December 16, 1890
Union Pacific engine No. 319 is getting an extended front end and a straight stack; and mogul 973 is in shops for general overhaul. (Salt Lake Daily Tribune, December 16, 1890)

January 17, 1891
Effective February 1, 1891, Joseph H. McConnell will be Superintendent of Motive Power and Machinery, at Omaha, replacing Harvey Middleton. Up to this time, McConnell has been the Master Mechanic at the North Platte shops. (Salt Lake Daily Herald, January 17, 1891)

February 11, 1891
The second 'turtleback' switcher, U.P. No. 1104, has been received and is now in service. (Salt Lake Daily Tribune, February 11, 1891)

September 17, 1891
In the U. P. shops at Salt Lake City at present, engines 487 and 562 have just been painted, and engine 1029 is in for repairs as a result of a wreck at Beck's Hot Springs last Friday. (Salt Lake Daily Herald, September 17, 1891)

August 7, 1894
Union Pacific engine 1027 is being rebuilt -- will get new cylinders, firebox, and so forth. (Salt Lake Daily Tribune, August 7, 1894)

August 10, 1894
U. P. Engine 1107 in for heavy repairs, is a camelback switcher, one of two assigned to the Utah Division in February 1891 -- this is first major overhaul for the 1107; 1104 is the other of the pair, and both are assigned switchers in SLC yards. (see 11 February 1891 for when 1104 arrived). U. P. Engines 486, 487 and 491 ordered back to Omaha from SLC. (Salt Lake Daily Tribune, August 10, 1894)

August 15, 1894
Sup't. J. H. Young, of the U. P. has gone off to Soda Springs and other points in his car, the 022. (Salt Lake Daily Tribune, August 15, 1894)

August 27, 1894
U. P. Auditor Erastus Young in SLC on special car 09. (Salt Lake Daily Tribune, August 27, 1894)

October 1, 1894
U. P. 1107 is out of the shops after overhaul. (see August 10th) (Salt Lake Daily Tribune, October 1, 1894)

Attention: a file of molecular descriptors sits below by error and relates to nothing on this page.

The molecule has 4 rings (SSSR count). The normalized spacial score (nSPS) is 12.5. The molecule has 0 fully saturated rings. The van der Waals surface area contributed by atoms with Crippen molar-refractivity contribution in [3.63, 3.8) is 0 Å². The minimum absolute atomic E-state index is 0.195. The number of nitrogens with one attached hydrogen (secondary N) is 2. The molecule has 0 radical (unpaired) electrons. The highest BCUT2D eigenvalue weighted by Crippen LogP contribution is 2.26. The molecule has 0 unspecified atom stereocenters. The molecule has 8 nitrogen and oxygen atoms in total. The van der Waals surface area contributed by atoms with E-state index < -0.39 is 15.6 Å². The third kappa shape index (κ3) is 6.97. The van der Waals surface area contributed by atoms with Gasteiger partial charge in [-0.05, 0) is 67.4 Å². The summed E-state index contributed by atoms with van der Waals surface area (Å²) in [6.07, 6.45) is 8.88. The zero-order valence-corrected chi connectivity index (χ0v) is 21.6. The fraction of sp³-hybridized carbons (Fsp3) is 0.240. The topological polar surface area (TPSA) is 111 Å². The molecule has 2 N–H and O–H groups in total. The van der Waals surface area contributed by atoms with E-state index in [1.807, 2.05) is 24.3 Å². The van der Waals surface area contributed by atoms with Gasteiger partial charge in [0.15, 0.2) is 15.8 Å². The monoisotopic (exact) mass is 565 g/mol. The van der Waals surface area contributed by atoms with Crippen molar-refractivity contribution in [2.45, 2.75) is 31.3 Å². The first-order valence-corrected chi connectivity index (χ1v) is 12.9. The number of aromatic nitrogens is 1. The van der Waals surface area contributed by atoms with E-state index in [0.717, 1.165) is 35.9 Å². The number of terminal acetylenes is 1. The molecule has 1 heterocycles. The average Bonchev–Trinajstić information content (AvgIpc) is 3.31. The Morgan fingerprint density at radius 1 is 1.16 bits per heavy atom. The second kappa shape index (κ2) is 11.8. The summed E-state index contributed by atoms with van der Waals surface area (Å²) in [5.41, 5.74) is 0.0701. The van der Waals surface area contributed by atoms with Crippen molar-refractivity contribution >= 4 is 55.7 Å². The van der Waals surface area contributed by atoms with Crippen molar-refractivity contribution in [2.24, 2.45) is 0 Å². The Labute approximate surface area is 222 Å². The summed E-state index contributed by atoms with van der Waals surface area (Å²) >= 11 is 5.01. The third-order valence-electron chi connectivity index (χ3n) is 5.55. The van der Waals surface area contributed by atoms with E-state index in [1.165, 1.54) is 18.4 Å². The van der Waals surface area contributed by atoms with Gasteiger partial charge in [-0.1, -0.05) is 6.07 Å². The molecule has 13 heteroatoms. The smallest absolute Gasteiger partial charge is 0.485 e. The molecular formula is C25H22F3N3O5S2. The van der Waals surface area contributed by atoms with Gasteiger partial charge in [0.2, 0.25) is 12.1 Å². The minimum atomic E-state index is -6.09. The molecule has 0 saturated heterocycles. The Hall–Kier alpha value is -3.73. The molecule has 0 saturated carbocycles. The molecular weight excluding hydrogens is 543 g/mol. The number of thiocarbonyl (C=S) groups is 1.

November 10, 1894
U. P. Engine 955 in to replace 986, which is to be scrapped. (Salt Lake Daily Tribune, November 10, 1894)

November 12, 1894
U. P. switch engine 1104 out of shops yesterday after overhaul, and today 1029 comes out. (Salt Lake Daily Tribune, November 12, 1894)

November 13, 1894
Receivers of U P going over the line in a special train of one baggage car and four special cars; one of the cars,012, is for train and engine crew; another of the cars, U P number not given, is S. H. H. Clark's car, and is former Missouri Pacific car 100; Clark had been a V.P. on the MoPac before coming to the U P, and he apparently brought the car with him. (Salt Lake Daily Tribune, November 13, 1894)

December 16, 1894
Union Pacific Timetable No. 21 in effect 12:05 am this date; and a reference made to engines 588, 591 and 1030. (Salt Lake Daily Tribune, December 16, 1894)

March 26, 1895
U. P. engines 1027 and 1028, ten-wheelers, in the shops for repair; engines 1400 and 1416 likely to be used on line to Eureka. (Salt Lake Daily Tribune, March 26, 1895)

March 30, 1895
U. P. engine 1740 received here yesterday, another ten wheeler, and also slated for use on the line to Eureka. (Salt Lake Daily Tribune, March 30, 1895)

September 4, 1895
The U. P. is now lettering freight engines with aluminum leaf; the passenger engines remain in gold leaf. (Salt Lake Daily Tribune, September 4, 1895)

December 17, 1895
A new rotary went west over the U. P. on the 15th, one built by Cooke. (Salt Lake Daily Tribune, December 17, 1895)

July 10, 1899
U.P. 931, at Denver, has been given a straight stack; all motive power to be so equipped soon. (Salt Lake Daily Tribune, July 10, 1899)

June 25, 1900
J. H. McConnell, Union Pacific's Superintendent of Motive Power and Machinery, retired this past week. (Salt Lake Daily Tribune, June 25, 1900)